Having My Cake and Eating It Too, One Year at a Time
On February 3, 2015, at the bottom of a bottle of red wine, I discovered the beginning of my recovery from alcohol addiction. After seven months of sobriety, I had spent the past six weeks trying to drink normally. It wasn’t working. It didn’t matter how hard I tried. Reintroducing beer and wine to my system just made me want alcohol constantly. All over again.
As I sipped the last of the wine, savoring every drop, I was blindsided by a brainstorm disguised as clarity. I grabbed my iPad and started typing wildly.
When I awoke the next morning after a short nap, I tried to smother my hangover with a mug of coffee, popped a few Tylenol, and got the kids out the door to school. Then I sat down to read what I had typed. I expected it to be gibberish. But it wasn’t.
Possible blog names, tag lines, visual identities, custom urls for social media profiles, results of searches for anyone else using the same name for a similar blog or message, and my pen name. (Because how could I possibly let anyone know who I really was?)
As I came to life, I realized it all made sense. It was good. I liked it, maybe even loved it—even more than I had when I came up with it several hours earlier.
That was that. There would be no more booze. I was quitting. Again. But this time it would be different. This time, I was going to start writing my story on a blog born from a binge, where anyone could see it. This time, I was going to connect on social media with other sober alcoholics, people in recovery from different addictions, and anyone whose approach to life inspired me.
I spent the day creating my website and branding my social media profiles. By 5:30 p.m., I had clicked “publish” on my first blog post.
For years, I had dreamed of becoming a blogger. I absolutely love to write, but I never thought it would happen because I never had anything worth writing about. And, I definitely never thought it would happen without a glass of wine in my hand.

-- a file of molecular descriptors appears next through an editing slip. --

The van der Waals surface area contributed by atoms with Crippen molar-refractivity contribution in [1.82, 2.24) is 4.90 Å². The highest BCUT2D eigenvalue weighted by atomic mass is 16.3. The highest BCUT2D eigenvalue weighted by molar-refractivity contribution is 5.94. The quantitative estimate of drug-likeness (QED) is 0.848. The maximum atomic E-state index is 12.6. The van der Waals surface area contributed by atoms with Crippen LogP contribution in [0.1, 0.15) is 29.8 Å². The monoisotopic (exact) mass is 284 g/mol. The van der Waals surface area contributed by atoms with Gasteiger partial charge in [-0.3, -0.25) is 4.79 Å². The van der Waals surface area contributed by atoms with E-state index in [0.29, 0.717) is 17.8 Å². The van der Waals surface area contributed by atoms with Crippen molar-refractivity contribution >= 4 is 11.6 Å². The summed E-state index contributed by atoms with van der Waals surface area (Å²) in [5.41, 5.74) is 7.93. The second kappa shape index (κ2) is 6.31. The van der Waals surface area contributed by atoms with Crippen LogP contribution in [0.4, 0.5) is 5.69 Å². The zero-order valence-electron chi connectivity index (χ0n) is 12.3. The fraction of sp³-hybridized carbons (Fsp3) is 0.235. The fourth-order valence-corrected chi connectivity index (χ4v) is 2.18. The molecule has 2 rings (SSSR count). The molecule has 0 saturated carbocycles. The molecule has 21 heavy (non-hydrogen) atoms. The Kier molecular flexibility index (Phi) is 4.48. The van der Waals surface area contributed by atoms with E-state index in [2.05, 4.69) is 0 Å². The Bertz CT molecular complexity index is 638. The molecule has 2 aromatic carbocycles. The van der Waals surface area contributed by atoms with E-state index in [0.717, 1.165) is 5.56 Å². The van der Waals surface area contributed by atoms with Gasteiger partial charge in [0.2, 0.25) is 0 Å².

Fast forward one year …
I am sober; I have been every single day.
I am a communications professional and business owner who now values herself enough to command a respectable fee.
I am a blogger.
I am Laura Ward (not Emily Crawford, the pen name I used when I started blogging).
And, for the past several weeks, I have been paralyzingly conflicted about this milestone, er, anniversary, er … what is this, anyway?
The build up to this one year soberversary has been intense. The anticipation. The anxiety. The fear. Not that I will relapse, not at all. What I’ve been afraid of is that I will fail to honor the occasion appropriately. It’s not that big a deal … yes it is that big a deal … maybe it’s not that important … no, it’s everything … and so on. I’ve felt too queasy and, well, lame about my uncertainty to ask anyone for advice. I’m a “figure it out on my own” kind of gal anyway. Fiercely independent. And, I knew it would come to me when the time was right.
But, why was I struggling? One year is a good thing. Hell, it’s a great thing. It’s incredible. Huge. So awesome. But …
Two things. First, it’s not like I can pop a bottle of champagne. And, second, this isn’t the end. I know, I know. Duh. And duh. Boo-hoo. Woe is me.
It’s just that I love the light at the end of the tunnel. Reaching a goal. Seeing something through to completion, and then moving on to what’s next. I thrive on it. And I’m not going to get that from sobriety. Ever.